By JULIE RAMBIN, Staff Reporter ¦
It’s October, and for most of us, that means jack o’lanterns, costumes and trick-or-treating. For those who work in healthcare, however, it’s the beginning of a less festive event: flu season.
Far more frightening than any haunted house, influenza typically kills anywhere from 10,000 to 50,000 Americans each year, depending on the severity of the year’s predominant strains. According to the Centers for Disease Control, during the 2017-2018 flu season, 180 children in the U.S. died from flu.
Myth: You can catch flu from the flu vaccine.
Fact: The flu vaccine cannot give you the flu.
“Sometimes people may have been exposed to a virus before they got the vaccine, and then afterwards they get sick and think they got it from the flu shot,” Kerrie Young, AC nursing instructor, said.
“In the shot, you don’t actually get the flu virus. It’s an inactive particle or piece of the virus that just causes your own immune system to react and create antibodies to protect you from flu, from the disease.”
Myth: Only people in high-risk groups need a flu shot.
Fact: The CDC recommends routine annual vaccination for people older than 6 months.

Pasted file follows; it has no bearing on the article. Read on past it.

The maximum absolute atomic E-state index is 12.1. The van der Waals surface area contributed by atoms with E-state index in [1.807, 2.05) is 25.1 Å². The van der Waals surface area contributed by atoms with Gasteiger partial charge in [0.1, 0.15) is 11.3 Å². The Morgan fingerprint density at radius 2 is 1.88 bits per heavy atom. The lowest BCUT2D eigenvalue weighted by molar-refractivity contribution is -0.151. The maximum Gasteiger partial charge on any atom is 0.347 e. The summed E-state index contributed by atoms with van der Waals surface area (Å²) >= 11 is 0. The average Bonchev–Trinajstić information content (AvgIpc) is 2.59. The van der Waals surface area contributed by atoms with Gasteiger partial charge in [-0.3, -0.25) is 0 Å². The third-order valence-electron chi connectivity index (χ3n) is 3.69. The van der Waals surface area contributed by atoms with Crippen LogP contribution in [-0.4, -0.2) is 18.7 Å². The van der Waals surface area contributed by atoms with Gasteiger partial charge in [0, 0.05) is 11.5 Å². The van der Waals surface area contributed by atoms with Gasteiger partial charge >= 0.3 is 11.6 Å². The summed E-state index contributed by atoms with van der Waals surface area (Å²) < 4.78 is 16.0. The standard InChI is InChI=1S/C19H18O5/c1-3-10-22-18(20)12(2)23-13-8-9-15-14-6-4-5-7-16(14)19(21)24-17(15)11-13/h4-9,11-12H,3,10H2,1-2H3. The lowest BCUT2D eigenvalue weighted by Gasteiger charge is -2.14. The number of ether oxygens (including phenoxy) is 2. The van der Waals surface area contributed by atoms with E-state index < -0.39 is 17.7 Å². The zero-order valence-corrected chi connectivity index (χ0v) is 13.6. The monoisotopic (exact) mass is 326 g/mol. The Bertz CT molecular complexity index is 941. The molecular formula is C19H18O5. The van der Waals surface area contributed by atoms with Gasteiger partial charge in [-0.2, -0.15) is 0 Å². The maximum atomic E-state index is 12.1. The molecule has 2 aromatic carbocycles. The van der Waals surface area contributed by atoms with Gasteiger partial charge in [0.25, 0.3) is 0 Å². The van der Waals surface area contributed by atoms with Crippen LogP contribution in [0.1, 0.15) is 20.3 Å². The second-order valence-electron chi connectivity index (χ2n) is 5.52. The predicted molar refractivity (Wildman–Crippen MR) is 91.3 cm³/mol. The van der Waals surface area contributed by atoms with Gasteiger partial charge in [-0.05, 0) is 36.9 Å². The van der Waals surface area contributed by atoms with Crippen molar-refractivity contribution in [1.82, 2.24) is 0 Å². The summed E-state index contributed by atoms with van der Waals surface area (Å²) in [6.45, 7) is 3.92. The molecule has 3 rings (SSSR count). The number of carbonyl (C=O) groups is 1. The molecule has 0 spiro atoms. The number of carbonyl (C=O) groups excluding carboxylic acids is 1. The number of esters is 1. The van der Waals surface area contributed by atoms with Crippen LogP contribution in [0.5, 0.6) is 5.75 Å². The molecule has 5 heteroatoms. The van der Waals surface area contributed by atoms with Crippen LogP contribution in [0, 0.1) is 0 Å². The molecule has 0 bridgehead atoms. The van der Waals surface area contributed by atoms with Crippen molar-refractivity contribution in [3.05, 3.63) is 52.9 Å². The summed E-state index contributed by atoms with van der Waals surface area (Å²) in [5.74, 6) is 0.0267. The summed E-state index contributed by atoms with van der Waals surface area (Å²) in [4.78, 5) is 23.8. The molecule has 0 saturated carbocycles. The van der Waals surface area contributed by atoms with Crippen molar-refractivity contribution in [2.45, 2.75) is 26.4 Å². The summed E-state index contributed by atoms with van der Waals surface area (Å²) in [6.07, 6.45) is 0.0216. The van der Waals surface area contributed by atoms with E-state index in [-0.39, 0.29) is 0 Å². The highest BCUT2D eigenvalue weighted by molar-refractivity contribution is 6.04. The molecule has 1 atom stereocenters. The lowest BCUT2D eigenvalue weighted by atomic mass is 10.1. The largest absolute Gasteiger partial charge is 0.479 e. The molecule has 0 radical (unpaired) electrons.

“It’s important to get the flu shot,” Young said. “You help protect people who can’t get it.”
Pregnant women are recommended to get a flu shot, since their immunity will help protect their infant.
Children, as well as people with chronic heart, lung and other conditions are more susceptible to the flu and more likely to suffer from complications, including pneumonia and sepsis.
Myth: You don’t need to get a flu shot, since you might get flu anyway.
Fact: While it is possible to contract flu after immunization, it’s much less likely, and symptoms will likely be less severe than without the vaccine. According to the CDC, flu vaccination reduces deaths, ICU admissions and duration of hospitalization among hospitalized flu patients.
Getting a flu shot “doesn’t guarantee that you’re not going to get an illness,” Young said. “But it does decrease the severity of the illness.” Anyone can get flu. Symptoms vary by age, but can include: fever/chills, sore throat, muscle aches, fatigue, cough, headache and runny or stuffy nose.
Flu can also lead to pneumonia and blood infections, and cause seizures in children. If you have a medical condition, flu can make it worse.
The Amarillo Health Department offers low- or no-cost vaccines for adults and children on a walk-in basis from 8 a.m. to 4 p.m. Monday through Friday at their location on 1000 Martin Rd, Amarillo, TX 79107.